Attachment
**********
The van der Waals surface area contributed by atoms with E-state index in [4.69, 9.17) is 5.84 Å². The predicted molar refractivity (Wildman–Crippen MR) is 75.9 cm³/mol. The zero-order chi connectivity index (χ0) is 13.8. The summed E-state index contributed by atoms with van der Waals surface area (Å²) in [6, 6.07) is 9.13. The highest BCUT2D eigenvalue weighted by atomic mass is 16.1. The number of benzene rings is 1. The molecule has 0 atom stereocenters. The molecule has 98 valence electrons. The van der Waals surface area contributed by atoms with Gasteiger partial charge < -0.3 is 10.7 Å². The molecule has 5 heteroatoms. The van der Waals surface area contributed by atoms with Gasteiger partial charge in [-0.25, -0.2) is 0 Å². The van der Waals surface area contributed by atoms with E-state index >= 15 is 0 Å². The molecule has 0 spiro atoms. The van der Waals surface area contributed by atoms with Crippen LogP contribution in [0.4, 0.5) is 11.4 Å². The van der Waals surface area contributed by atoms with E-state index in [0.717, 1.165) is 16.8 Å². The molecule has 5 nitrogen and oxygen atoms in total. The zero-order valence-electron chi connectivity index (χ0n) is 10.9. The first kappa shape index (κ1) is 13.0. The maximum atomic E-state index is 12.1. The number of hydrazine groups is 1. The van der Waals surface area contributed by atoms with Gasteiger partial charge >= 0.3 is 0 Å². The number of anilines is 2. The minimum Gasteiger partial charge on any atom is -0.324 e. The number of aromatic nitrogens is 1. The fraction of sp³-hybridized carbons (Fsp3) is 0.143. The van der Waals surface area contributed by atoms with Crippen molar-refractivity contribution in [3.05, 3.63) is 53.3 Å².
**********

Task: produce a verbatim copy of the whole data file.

The van der Waals surface area contributed by atoms with E-state index in [4.69, 9.17) is 5.84 Å². The predicted molar refractivity (Wildman–Crippen MR) is 75.9 cm³/mol. The zero-order chi connectivity index (χ0) is 13.8. The summed E-state index contributed by atoms with van der Waals surface area (Å²) in [6, 6.07) is 9.13. The highest BCUT2D eigenvalue weighted by atomic mass is 16.1. The number of benzene rings is 1. The molecule has 0 atom stereocenters. The molecule has 98 valence electrons. The van der Waals surface area contributed by atoms with Gasteiger partial charge < -0.3 is 10.7 Å². The molecule has 5 heteroatoms. The van der Waals surface area contributed by atoms with Gasteiger partial charge in [-0.25, -0.2) is 0 Å². The van der Waals surface area contributed by atoms with E-state index >= 15 is 0 Å². The molecule has 0 spiro atoms. The van der Waals surface area contributed by atoms with Crippen LogP contribution in [0.4, 0.5) is 11.4 Å². The van der Waals surface area contributed by atoms with E-state index in [0.717, 1.165) is 16.8 Å². The molecule has 5 nitrogen and oxygen atoms in total. The zero-order valence-electron chi connectivity index (χ0n) is 10.9. The first kappa shape index (κ1) is 13.0. The maximum atomic E-state index is 12.1. The number of hydrazine groups is 1. The van der Waals surface area contributed by atoms with Gasteiger partial charge >= 0.3 is 0 Å². The number of anilines is 2. The minimum Gasteiger partial charge on any atom is -0.324 e. The number of aromatic nitrogens is 1. The fraction of sp³-hybridized carbons (Fsp3) is 0.143. The van der Waals surface area contributed by atoms with Crippen molar-refractivity contribution in [3.05, 3.63) is 53.3 Å².